Monday, June 22, 2009

Reza Pahlavi Speaks Out

Reza Pahlavi, son of the former shah of Iran, spoke to the National Press Club which is a couple floors above the Foreign Press Office. I flashed my State badge, pretended like a VIP and took a seat in the small audience of reporters from CNN and others. Mr. Pahlavi stood in front of the "Shahan-shahie" or shir o khorshid flag. The one with the lion holding a sword (seen here) which, I am told, is waved by Iranians who want to see the monarchy reinstated. I have also heard that there has been some divisions within the Iranian-American community about what path to take in Iran regarding political structure. These issues are discussed in the LA Times blog here.

Pahlavi spoke of how if the protests are put down it will lead to extremism and threaten economic stability. He charged the media audience not to underestimate the role they play in the outcome of the events going on in Iran. He stated that free media must fight the information blackout in Iran and inform their own leaders of the atrocities going on in the country. He often mentioned the Declaration of Human Rights, saying it "knows no boundaries." He stated that the had been in contact with. He talked of guards who got off their shifts and joined the protests when five hours earlier they were beating protesters and those in the Ahmadinijad regime who were contemplating the best way to "jump ship." He also noted reports that the regime was hiring outside forces, such as Hamas, to help quash the resistance.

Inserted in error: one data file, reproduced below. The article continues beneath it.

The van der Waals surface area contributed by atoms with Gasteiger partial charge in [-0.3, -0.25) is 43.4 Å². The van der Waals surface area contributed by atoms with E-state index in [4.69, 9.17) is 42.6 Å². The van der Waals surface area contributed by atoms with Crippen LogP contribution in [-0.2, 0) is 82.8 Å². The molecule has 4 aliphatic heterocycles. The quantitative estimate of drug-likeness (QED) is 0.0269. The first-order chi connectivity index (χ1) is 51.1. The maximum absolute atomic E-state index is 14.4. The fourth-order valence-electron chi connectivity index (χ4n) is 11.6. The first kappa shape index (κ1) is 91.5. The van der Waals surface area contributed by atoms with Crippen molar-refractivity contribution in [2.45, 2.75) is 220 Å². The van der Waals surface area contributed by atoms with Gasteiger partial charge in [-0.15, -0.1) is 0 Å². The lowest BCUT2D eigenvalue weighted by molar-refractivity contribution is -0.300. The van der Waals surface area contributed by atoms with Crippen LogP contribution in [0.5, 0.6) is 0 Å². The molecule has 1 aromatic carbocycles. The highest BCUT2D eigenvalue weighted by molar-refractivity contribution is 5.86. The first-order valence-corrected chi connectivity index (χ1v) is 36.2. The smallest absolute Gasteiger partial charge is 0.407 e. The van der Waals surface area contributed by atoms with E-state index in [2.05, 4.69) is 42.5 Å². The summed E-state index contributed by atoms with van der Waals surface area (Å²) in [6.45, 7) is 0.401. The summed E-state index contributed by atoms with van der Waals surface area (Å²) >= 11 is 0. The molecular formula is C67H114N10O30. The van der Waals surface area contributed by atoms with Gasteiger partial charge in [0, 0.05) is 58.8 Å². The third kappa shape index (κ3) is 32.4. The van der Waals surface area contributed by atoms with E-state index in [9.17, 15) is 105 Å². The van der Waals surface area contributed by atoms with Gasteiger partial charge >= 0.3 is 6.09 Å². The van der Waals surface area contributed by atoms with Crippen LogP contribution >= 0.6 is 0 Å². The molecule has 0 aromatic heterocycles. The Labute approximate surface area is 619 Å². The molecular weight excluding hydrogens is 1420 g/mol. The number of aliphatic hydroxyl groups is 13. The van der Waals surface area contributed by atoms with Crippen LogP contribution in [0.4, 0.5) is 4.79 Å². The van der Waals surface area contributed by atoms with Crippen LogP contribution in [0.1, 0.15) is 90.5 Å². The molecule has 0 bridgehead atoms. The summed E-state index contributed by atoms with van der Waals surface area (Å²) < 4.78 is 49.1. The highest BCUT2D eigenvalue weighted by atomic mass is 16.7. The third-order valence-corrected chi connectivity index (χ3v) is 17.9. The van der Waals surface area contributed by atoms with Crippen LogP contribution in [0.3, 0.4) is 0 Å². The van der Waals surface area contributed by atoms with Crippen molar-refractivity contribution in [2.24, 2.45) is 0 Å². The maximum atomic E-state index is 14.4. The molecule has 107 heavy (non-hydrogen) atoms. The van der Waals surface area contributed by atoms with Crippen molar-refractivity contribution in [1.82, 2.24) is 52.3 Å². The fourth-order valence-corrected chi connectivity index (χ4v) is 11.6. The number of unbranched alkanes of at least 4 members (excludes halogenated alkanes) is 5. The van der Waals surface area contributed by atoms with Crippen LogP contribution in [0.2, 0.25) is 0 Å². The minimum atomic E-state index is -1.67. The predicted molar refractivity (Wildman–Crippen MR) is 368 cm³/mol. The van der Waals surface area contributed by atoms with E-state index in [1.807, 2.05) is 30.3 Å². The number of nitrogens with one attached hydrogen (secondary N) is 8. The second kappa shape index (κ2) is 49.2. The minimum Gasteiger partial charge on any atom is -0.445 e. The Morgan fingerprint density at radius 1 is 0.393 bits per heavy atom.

No one benefits, he said, from "knives and cables cutting into the faces and mouths of our young and old, or from bullets piercing our beloved 'Neda', (a young woman who died on camera from a gun shot during an opposition protests in Iran, and has now become a face of the movement), and other victims of the violent crackdown on the protests. Pahlavi tried very hard not to get emotional but still shed some tears. The moment was very emotional and sincere, and was applauded by the media audience.

The focus of the media's questions, of course, focused on Obama's reaction to the events in Iran among widespread accusations of a too timid response. Pahlavi expressed very carefully that he was encouraged by Obama's recent words and stated a clear distinction between interfering in the Iran's matters and standing for human rights. The media pushed this issue repeat idly but Pahlavi didn't budge from the statement. He did state that non-violent movements seldom succeed without international support and that for the first time in Iranian history, the people have asked for international involvement.

When asked to address the Iran nuclear issue, Pahlavi said, "If I were there today, I would not feel safer if every country had nukes pointed at each other. I don't buy that argument."

Many questions focused on Pahlavi's plan for his role in a new government in Iran. There is some skepticism about Pahlavi's motives in campaigning for change in Iran, as the man who would now be Shah of Iran if it weren't for the 1979 Iranian Revolution. Pahlavi stated that if the people wanted him to run for office in a democratic, secular parliamentary system with a constitution based on the Declaration of Human Rights, he would of course. But insisted that the country was not at that point yet and until then, it was about the will of the people and human rights, not his future there.

Pahlavi announced that "a movement was born," "not an Islamic or anti-Islamic" movement, a"not capitalist or socialist" movement or part of any ideology, but a movements that "cares little about historical conflict" and all about the "sanctity of the ballet box." He charged Khameini with stealing the election and that the "citizens will not stand for it" and in the end "he will not stand" either.

No comments: